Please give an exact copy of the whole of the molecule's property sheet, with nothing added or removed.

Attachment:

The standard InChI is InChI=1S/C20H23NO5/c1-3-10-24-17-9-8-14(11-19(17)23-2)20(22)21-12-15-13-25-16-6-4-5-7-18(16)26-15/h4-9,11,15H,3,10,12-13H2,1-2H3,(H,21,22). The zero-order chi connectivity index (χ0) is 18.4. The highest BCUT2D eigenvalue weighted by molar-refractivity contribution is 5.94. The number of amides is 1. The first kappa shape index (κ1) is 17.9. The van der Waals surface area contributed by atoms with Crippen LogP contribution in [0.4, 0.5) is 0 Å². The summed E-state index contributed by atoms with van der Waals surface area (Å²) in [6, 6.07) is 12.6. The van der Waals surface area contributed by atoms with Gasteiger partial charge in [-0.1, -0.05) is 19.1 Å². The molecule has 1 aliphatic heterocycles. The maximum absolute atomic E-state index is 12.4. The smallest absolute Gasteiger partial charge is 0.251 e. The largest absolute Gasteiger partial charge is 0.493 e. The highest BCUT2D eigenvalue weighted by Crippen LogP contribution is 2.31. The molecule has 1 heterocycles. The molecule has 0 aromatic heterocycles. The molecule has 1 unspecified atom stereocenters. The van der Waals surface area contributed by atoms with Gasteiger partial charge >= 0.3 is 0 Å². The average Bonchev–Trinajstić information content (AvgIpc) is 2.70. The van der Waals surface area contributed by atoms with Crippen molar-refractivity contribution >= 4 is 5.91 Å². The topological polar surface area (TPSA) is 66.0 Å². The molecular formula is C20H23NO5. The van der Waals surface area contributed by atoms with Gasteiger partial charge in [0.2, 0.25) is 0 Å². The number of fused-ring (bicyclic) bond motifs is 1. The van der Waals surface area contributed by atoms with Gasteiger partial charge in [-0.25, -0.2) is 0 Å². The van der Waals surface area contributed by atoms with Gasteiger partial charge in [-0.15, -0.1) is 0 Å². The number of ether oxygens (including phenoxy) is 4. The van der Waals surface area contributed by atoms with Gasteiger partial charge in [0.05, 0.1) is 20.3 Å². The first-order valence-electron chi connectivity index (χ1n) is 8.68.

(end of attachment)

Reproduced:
The standard InChI is InChI=1S/C20H23NO5/c1-3-10-24-17-9-8-14(11-19(17)23-2)20(22)21-12-15-13-25-16-6-4-5-7-18(16)26-15/h4-9,11,15H,3,10,12-13H2,1-2H3,(H,21,22). The zero-order chi connectivity index (χ0) is 18.4. The highest BCUT2D eigenvalue weighted by molar-refractivity contribution is 5.94. The number of amides is 1. The first kappa shape index (κ1) is 17.9. The van der Waals surface area contributed by atoms with Crippen LogP contribution in [0.4, 0.5) is 0 Å². The summed E-state index contributed by atoms with van der Waals surface area (Å²) in [6, 6.07) is 12.6. The van der Waals surface area contributed by atoms with Gasteiger partial charge in [-0.1, -0.05) is 19.1 Å². The molecule has 1 aliphatic heterocycles. The maximum absolute atomic E-state index is 12.4. The smallest absolute Gasteiger partial charge is 0.251 e. The largest absolute Gasteiger partial charge is 0.493 e. The highest BCUT2D eigenvalue weighted by Crippen LogP contribution is 2.31. The molecule has 1 heterocycles. The molecule has 0 aromatic heterocycles. The molecule has 1 unspecified atom stereocenters. The van der Waals surface area contributed by atoms with Gasteiger partial charge >= 0.3 is 0 Å². The average Bonchev–Trinajstić information content (AvgIpc) is 2.70. The van der Waals surface area contributed by atoms with Crippen molar-refractivity contribution >= 4 is 5.91 Å². The topological polar surface area (TPSA) is 66.0 Å². The molecular formula is C20H23NO5. The van der Waals surface area contributed by atoms with Gasteiger partial charge in [0.2, 0.25) is 0 Å². The number of fused-ring (bicyclic) bond motifs is 1. The van der Waals surface area contributed by atoms with Gasteiger partial charge in [-0.25, -0.2) is 0 Å². The van der Waals surface area contributed by atoms with Gasteiger partial charge in [-0.15, -0.1) is 0 Å². The number of ether oxygens (including phenoxy) is 4. The van der Waals surface area contributed by atoms with Gasteiger partial charge in [0.05, 0.1) is 20.3 Å². The first-order valence-electron chi connectivity index (χ1n) is 8.68.